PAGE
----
Less than a decade has passed since Dell was the gold standard in PC sales. Eschewing retail stores in favor of a website where shoppers could customize their own laptops, Dell offered low-cost, well-designed computers and built a supply chain that was the envy of the industry. Today the company announced a plan to shed $2 billion in expenses, setting the stage for a new round of cutbacks and layoffs. What happened?

In a word: tablets. Introduced in early 2010, Apple's iPad signaled a new era in personal computing, one in which the traditional PC appears destined to play an ever more sidelined role. The streamlined form factor hit Dell hard in what had always been its core operations: Windows-based desktops and laptops. Asian competitors like Lenovo and Asus also offered stiff competition on the low end of the market.

Several years ago, after Dell's growth began to slow, Michael Dell stepped back into the CEO role to turn things around, pushing the company into software and IT services. But the PC business has continued to decline: Revenues from notebooks fell 10% in the most recent quarter, and the company cited iPads and other tablets as the main culprit. Even so, PCs still account for about 54% of Dell's total revenue.

Not for much longer, though. Following a slump in Dell's share price that has shrunk its market value by a third since February, Michael Dell told analysts today that the company will cut its costs by $2 billion during the next three years. Bearing the brunt of the cuts: Dell's once-thriving PC business.

The restructuring will accelerate Dell's push into IT services, consulting and software, areas of tech already dominated by big names like IBM and HP. The company estimates enterprise solutions and services will make up 31% of revenue by early next year, up from 23% in 2008. Dell described the company's software business as "modest" but holding more growth potential than its aging PC business. It is capable of making Dell a company "unencumbered by a legacy of old stuff," he said.

Dell's stock closed up 2.6% Wednesday at $12.27 a share. On Tuesday, the stock traded as low as $11.68 a share, its lowest level in nearly two years. As recently as 2005, the stock traded above $40 a share.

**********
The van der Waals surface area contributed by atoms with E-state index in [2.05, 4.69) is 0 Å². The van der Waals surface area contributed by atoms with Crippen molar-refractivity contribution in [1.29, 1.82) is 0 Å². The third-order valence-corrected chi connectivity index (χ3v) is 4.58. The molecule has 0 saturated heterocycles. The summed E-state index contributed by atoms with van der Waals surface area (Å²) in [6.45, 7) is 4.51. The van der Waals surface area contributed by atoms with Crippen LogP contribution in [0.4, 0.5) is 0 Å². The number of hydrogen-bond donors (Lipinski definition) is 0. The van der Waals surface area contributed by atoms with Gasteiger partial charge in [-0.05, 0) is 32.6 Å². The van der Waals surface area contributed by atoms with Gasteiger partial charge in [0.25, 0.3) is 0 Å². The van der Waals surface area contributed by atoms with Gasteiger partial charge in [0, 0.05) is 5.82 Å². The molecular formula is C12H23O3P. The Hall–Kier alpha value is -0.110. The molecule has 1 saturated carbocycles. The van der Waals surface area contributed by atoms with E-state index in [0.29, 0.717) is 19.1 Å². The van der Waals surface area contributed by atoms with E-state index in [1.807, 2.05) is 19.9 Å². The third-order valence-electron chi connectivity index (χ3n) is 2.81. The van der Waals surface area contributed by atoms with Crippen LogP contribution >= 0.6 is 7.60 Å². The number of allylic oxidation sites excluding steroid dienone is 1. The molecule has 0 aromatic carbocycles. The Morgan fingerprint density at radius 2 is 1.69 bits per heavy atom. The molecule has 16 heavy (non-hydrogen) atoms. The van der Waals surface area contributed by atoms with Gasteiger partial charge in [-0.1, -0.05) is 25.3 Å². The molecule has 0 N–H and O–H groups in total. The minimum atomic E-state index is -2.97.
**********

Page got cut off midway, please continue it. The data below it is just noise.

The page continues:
Dell isn't alone in having an aging PC business hanging like an albatross around its neck. HP bought Compaq in 2002, and its PC division still comprises 31% of its revenue. But HP pushed into IT services much earlier, and the slowdown in PC sales hasn't weighed as much on its shares. HP, however, has considered spinning off its PC business into a separate company, a move favored by some of its investors.

Apple's desktop and notebook computers made up only 13% of its revenue last quarter, but the company has mined the high end of that market with a design that appeals to that niche. Only a small portion of the PC market is willing to pay the prices Apple charges, but it keeps Apple from competing with low-cost PC from Asian manufacturers. Apple has instead focused on lower-cost devices like the iPad and the iPhone, which make up 17% and 58%, respectively, of its total revenue.

Despite the rise of tablets, the PC market isn't going away any time soon, especially in the enterprise market. But neither is the PC market the growth industry it was for two decades. In fact, it's becoming more of a commodity market, one that Lenovo, Acer and others are very good at competing in. The real growth is in designing and innovating new devices, like smartphones and tablets. And despite its best efforts, Dell hasn't emerged as much of an innovator in either of those new markets.

Michael Dell told analysts the tech industry is "constantly in transition." And so, it seems, is Dell. But it's one thing to be leading the charge and another to be changing horses just to keep up. With today's announcement, Dell has shifted decisively from the former to the latter.